College Savings Plans and Financial Aid

on February 24, 2017

Prepaid tuition plans, 529 college savings plans and Coverdell education savings accounts are collectively known as qualified education benefits. Qualified education benefits are treated the same from a financial aid perspective on the Free Application for Federal Student Aid (FAFSA).

 

Reporting of College Savings Plan Depends on Account Owner

 

The financial aid treatment of a qualified education benefit depends on the account owner. Ownership affects whether the net worth of the account is reported as an asset on the FAFSA.

  • If the account is owned by dependent student (e.g., a custodial 529 plan), the qualified education benefit is reported as a parent asset on the FAFSA
     
  • If the account is owned by a dependent student’s custodial parent, the qualified education benefit is reported as a parent asset on the FAFSA
     
  • If the account is owned by anybody else, including a grandparent, aunt, uncle, cousin, non-custodial parent or complete stranger, the qualified education benefit is not reported as an asset on the FAFSA

Whether an account is reported as an asset on the FAFSA affects whether distributions are reported as income on the FAFSA.

 

If a qualified education benefit is reported as an asset on the FAFSA, distributions are ignored. However, if a qualified education benefit is not reported as an asset on the FAFSA, distributions are reported as untaxed income to the beneficiary on the FAFSA.

 

Financial Aid Impact Depends on Reporting of College Savings Plan

 

Thus, whether a qualified education benefit is reported as an asset on the FAFSA and whether distributions are reported as income can have a significant impact on eligibility for need-based financial aid.

  • If a qualified education benefit is reported as an asset on the FAFSA, the student’s eligibility for need-based financial aid may be reduced by up to 5.64 percent of the asset value. For example, $10,000 in a parent-owned 529 plan will reduce aid eligibility by at most $564.
     
  • If a qualified education benefit is not reported as an asset on the FAFSA, the student’s eligibility for need-based financial aid can be reduced by up to half of the amount of any distribution. For example, $10,000 in a grandparent-owned 529 plan will reduce aid eligibility by up to $5,000.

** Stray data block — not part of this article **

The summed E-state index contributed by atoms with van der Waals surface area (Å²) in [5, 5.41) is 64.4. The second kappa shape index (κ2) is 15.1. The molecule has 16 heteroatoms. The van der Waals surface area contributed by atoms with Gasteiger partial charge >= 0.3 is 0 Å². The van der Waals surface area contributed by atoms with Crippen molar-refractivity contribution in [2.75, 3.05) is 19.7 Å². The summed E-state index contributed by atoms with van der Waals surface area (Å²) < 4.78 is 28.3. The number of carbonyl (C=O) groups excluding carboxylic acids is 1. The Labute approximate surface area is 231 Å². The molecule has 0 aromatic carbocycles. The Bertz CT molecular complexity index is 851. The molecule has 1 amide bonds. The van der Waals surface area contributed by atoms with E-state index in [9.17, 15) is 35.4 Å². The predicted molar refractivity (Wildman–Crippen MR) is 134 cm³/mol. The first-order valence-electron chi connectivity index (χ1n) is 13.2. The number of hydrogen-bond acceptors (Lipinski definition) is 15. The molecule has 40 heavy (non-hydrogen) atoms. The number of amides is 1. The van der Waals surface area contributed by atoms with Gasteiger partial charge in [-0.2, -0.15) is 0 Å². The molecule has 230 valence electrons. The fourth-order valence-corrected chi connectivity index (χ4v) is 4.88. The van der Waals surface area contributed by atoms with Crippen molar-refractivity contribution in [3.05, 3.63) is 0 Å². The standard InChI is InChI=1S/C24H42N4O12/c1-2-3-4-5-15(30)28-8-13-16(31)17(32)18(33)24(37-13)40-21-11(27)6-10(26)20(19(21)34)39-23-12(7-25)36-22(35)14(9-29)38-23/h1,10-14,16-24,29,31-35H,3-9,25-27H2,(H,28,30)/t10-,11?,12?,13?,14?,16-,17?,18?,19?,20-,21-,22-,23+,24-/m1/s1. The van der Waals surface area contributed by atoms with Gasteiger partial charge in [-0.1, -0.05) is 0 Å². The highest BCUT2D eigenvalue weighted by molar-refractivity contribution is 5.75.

Non-Reported College Savings Plans Can Hurt Aid Eligibility

 

College savings plans can hurt aid eligibility when anybody other than the student or a dependent student’s custodial parent is the account owner of the college savings plan. Even though such college savings plans are not reported as assets on the FAFSA, distributions are reported as income.

 

When grandparents create 529 plans for their grandchildren, they sometimes decide to create a 529 plan with themselves as the account owner, instead of contributing to a parent-owned 529 plan. This can significantly reduce the grandchild’s eligibility for need-based financial aid. Sometimes grandparents set up 529 plans this way for the state income tax benefits, since some states require the taxpayer to be the account owner to claim the state income tax deduction on contributions.

 

Sometimes they do it because they don’t trust the grandchild’s parents to manage the 529 plan responsibly. After all, nothing stops the account owner from taking a nonqualified distribution to buy a big screen TV or sports car. A potential workaround is to open a custodial 529 plan, with the grandchild as the account owner and the grandparent as the custodian.

 

Similarly, problems arise when a child’s parents get divorced and the noncustodial parent is the 529 plan’s account owner. Although such a 529 plan is not reported as an asset on the FAFSA, distributions count as untaxed income to the child on the child’s FAFSA. This can have a very harsh impact on eligibility for need-based financial aid. It is important to consider this as part of the financial settlement and to change the account owner to the custodial parent.

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